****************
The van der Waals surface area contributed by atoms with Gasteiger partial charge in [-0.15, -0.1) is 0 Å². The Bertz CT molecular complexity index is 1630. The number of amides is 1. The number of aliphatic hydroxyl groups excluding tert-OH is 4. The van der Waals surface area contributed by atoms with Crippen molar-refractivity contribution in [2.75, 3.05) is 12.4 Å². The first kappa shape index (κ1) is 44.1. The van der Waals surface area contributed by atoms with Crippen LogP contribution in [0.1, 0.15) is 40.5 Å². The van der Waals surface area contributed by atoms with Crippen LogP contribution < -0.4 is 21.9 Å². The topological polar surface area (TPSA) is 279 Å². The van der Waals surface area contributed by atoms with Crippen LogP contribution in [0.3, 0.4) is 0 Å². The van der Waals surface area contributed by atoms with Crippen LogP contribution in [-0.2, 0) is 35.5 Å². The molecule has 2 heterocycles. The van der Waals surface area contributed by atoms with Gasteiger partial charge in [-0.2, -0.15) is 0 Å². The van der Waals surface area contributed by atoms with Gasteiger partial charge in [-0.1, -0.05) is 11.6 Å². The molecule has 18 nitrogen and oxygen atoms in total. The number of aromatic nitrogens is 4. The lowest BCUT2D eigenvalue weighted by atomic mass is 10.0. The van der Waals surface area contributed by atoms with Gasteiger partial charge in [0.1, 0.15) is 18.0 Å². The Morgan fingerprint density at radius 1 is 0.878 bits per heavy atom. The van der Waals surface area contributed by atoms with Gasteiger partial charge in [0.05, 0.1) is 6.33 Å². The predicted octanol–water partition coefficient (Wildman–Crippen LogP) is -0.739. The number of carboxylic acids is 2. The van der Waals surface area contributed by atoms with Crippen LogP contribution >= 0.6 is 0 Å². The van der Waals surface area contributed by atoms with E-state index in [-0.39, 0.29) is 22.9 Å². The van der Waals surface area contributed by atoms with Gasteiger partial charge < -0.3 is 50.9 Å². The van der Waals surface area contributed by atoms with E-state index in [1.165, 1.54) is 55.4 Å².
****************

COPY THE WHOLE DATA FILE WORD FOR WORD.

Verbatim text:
The van der Waals surface area contributed by atoms with Gasteiger partial charge in [-0.15, -0.1) is 0 Å². The Bertz CT molecular complexity index is 1630. The number of amides is 1. The number of aliphatic hydroxyl groups excluding tert-OH is 4. The van der Waals surface area contributed by atoms with Crippen molar-refractivity contribution in [2.75, 3.05) is 12.4 Å². The first kappa shape index (κ1) is 44.1. The van der Waals surface area contributed by atoms with Crippen LogP contribution in [0.1, 0.15) is 40.5 Å². The van der Waals surface area contributed by atoms with Crippen LogP contribution < -0.4 is 21.9 Å². The topological polar surface area (TPSA) is 279 Å². The van der Waals surface area contributed by atoms with Crippen LogP contribution in [0.3, 0.4) is 0 Å². The van der Waals surface area contributed by atoms with Crippen LogP contribution in [-0.2, 0) is 35.5 Å². The molecule has 2 heterocycles. The van der Waals surface area contributed by atoms with Gasteiger partial charge in [-0.2, -0.15) is 0 Å². The van der Waals surface area contributed by atoms with Gasteiger partial charge in [-0.1, -0.05) is 11.6 Å². The molecule has 18 nitrogen and oxygen atoms in total. The number of aromatic nitrogens is 4. The lowest BCUT2D eigenvalue weighted by atomic mass is 10.0. The van der Waals surface area contributed by atoms with Gasteiger partial charge in [0.1, 0.15) is 18.0 Å². The Morgan fingerprint density at radius 1 is 0.878 bits per heavy atom. The van der Waals surface area contributed by atoms with Gasteiger partial charge in [0.05, 0.1) is 6.33 Å². The predicted octanol–water partition coefficient (Wildman–Crippen LogP) is -0.739. The number of carboxylic acids is 2. The van der Waals surface area contributed by atoms with Crippen LogP contribution >= 0.6 is 0 Å². The van der Waals surface area contributed by atoms with E-state index in [-0.39, 0.29) is 22.9 Å². The van der Waals surface area contributed by atoms with Gasteiger partial charge < -0.3 is 50.9 Å². The van der Waals surface area contributed by atoms with E-state index in [1.165, 1.54) is 55.4 Å².